State Theatre Company of SA. Dunstan Playhouse. 4 Oct 2019
Three cheers for revivals. For those of us who missed a winner, they deliver a rare chance to catch up and, in this case, have a night rippling with laughter.
Patrick Barlow’s spoofed-up re-interpretation of the Hitchcock 1935 movie, itself derived from a novel by John Buchan, is an exercise in the magic of vaudevillian theatrical silliness. It delivers the script of the old black and white movie thriller The 39 Steps pretty much word-for-word, but wraps it in classic comic shtick. Only Nathan Page stays in character as the endlessly-fleeing hero, Richard Hannay, wrongly accused of murder. The other three actors leap from role to role in a positively acrobatic display of costume and accent changes amid Ailsa Paterson’s wildly perilous set of crates and tea chests, ladders and flying windows. It’s all fast and furious, with more corn than a box of Kellogg’s.
And, in its over-the-top retro comedy, it is fresh and surprising, especially for a generation for whom both Hitchcock and the genre of vaudeville are unfamiliar.
This show originally was performed in 2016 as directed by Jon Halpin. State’s popular 2019 associate director Corey McMahon has taken the reins for this incarnation and guided it with a sure hand into the realms of gasps and belly laughs.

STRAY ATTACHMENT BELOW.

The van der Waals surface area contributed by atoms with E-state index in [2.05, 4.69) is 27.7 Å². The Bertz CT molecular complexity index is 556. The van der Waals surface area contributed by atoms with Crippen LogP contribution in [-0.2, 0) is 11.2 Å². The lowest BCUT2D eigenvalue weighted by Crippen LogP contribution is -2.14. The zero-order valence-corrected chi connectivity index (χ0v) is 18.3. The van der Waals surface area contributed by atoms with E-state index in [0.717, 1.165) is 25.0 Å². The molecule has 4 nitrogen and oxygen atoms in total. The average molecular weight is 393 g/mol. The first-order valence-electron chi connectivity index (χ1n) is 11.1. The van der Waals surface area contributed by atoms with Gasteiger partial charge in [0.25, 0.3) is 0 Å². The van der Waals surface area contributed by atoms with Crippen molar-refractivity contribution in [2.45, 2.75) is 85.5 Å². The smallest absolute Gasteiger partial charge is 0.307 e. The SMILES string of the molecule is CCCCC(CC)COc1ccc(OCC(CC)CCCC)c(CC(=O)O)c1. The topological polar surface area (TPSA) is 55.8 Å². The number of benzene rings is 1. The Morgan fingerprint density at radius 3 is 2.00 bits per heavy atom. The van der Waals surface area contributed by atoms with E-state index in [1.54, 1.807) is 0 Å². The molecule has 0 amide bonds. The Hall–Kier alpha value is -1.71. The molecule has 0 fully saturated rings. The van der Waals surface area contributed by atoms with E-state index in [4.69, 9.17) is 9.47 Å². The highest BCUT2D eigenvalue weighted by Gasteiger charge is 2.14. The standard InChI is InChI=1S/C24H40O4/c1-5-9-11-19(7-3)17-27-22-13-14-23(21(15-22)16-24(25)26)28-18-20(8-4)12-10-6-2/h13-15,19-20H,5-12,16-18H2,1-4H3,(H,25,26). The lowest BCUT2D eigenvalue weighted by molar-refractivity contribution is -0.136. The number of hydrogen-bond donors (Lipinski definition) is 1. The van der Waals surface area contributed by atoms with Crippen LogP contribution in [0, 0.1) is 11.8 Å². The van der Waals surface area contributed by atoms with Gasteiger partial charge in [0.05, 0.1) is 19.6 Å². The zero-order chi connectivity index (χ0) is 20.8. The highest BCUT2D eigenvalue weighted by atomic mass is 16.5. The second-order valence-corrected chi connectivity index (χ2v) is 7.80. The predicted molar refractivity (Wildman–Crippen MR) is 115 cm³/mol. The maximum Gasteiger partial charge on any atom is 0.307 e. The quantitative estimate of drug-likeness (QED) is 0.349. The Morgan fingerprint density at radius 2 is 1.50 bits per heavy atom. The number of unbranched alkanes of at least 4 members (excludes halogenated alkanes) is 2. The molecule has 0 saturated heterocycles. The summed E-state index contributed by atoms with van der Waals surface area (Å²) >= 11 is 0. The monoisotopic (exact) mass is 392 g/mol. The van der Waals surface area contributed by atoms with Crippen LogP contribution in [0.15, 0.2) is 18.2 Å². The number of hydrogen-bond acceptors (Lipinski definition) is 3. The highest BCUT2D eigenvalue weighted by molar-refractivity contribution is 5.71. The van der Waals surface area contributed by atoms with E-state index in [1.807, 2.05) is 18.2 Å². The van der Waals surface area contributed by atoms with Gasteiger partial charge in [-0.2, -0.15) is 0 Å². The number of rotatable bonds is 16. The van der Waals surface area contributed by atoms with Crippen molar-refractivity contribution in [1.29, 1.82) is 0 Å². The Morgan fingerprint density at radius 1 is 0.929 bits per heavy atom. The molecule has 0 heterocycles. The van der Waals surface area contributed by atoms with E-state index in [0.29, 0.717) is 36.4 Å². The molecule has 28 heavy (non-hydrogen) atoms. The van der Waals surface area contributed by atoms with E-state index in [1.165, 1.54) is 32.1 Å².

Rightly, McMahon gives masses of praise to original creatives, composer Stuart Day and lighting designer Gavin Norris and it must be noted that Paterson as costume designer hit the nail on the head with the seemingly endless array of quick-change costumes for the panoply of characters.
It is a strenuous show for the actors in those roles. Nathan Page keeps the ever-suffering good-guy facade in play as the innocent man dodging spies and cops as he tries get The 39 Steps message through to the villain in Scotland. As the murdered spy and also the girl from the train who ends up handcuffed to our hero, Anna Steen has icy Hitchcockian glamour and a lithe talent for physical comedy. She turns up in assorted other guises as the play rockets through its two acts. But it is the comedy duo of Tim Overton and Charles Mayer who swarm over the stage in lightning changes and many-accented madness. Their skills are breathtaking and their energy levels exhausting simply to behold.
The 39 Steps is a fairly absurd old spy thriller plot and sending it up was ever a terrific idea. Hence the success of its reiteration as a sell-out show. Grab a ticket quickly before they’re all gone.
When: 4 to 12 Oct
Where: Dunstan Playhouse